Geothermal Energy
The Power From Below!

The words "geothermal energy" both come from the Greek language.

"Geothermal" is from two Greek words – "geo" meaning the earth and "therme" meaning heat.

"Energy" stems from the Greek word "ergon" - meaning work.

Literally translated, geothermal energy is "the work of earth's heat".

Geothermal Energy


So what is geo-energy and how does it work? Follow the link for detailed information - simply stated however, geothermal power is derived from the earth's super-heated water and rock. We use this source of energy to produce practical power such as electricity.

It is an enormous, underused heat and power resource that is clean (emits little or no greenhouse gases) and reliable.

Geothermal resources range from shallow surface pools, to hot water and rock several miles below the Earth's surface, and even further down to the extremely hot molten rock called magma.

Mile-or-more-deep wells can be drilled into underground reservoirs and tap steam and very hot water that can then be brought to the surface for use in a variety of applications.

There are four types of geo-resources being:

* Hydrothermal resources.

* Geo-pressurized resources.

* Hot dry rock (HDR).

* Magma.

Hydrothermal resources are currently the only commercially viable type of geothermal power.

The hottest underground hydrothermal reservoirs are always in parts of the world where the seismic activity is greatest.

The seismic belt runs around the edge of the Pacific Ocean and is known as the “Pacific Ring of Fire”. Countries which lie along the belt include New Zealand, the Philippines, Japan, Russia and the western seaboards of North and South America.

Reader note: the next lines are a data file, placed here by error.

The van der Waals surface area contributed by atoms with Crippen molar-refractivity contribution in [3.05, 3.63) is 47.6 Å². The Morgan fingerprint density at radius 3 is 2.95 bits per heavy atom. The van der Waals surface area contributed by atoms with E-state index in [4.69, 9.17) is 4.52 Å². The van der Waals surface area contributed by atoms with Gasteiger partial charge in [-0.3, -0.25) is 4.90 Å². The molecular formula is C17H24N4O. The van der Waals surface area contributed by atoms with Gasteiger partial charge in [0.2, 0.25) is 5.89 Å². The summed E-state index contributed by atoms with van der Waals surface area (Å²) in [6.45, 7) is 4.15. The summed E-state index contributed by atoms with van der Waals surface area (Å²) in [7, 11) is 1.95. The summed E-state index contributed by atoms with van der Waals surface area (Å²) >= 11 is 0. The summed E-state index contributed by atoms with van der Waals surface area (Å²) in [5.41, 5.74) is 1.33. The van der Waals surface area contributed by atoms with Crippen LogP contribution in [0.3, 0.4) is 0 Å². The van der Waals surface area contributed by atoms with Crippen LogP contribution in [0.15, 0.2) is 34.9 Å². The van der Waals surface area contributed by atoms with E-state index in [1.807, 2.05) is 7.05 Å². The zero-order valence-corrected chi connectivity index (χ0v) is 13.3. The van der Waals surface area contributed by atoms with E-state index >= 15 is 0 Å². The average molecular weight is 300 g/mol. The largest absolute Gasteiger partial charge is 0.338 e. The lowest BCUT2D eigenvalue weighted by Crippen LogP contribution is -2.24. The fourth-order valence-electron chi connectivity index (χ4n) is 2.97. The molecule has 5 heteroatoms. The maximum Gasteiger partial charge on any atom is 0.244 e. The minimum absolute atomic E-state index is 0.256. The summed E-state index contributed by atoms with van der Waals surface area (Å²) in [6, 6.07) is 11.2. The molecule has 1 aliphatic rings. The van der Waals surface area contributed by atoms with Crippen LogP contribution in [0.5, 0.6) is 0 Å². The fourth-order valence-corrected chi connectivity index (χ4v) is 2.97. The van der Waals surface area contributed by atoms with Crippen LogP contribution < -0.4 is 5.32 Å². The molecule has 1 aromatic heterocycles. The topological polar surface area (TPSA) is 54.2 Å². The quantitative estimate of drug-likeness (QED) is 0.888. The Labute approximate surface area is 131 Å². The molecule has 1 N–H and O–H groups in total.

In the U.S., most geothermal reservoirs are located in the western states, as well as Alaska and Hawaii.

Geothermal power plants generate electricity from geothermal reservoirs. Deep wells are drilled into underground reservoirs to tap steam and very hot water. This is used to drive turbines which in turn drive electricity generators.

Almost everywhere, the upper 10 feet of Earth's surface maintains a near constant temperature of between 10 and 16°C (50 and 60°F).

This allows us another source of geo-energy which we use for heating and cooling.

Geothermal heat pumps consist of pipes buried in the shallow ground (near the building to be heated), a heat exchanger, and duct work into the building.

In winter, heat from the relatively warmer ground goes through the heat exchanger into the house.

In summer, hot air from the house is pulled through the heat exchanger into the relatively cooler ground.

Heat removed during the summer can be used as no-cost energy to heat water.

Unfortunately, geothermal sources provided less than 0.5 per cent of the world’s electricity in 2005 due to the fact that the practical application is still relatively costly.

In time, as costs of this relatively young energy come down, I am certain that geothermal power will become a widely utilized source of energy - particularly in residential applications.

For more detailed information on geothermal energy, click the text links and select from the topics below:



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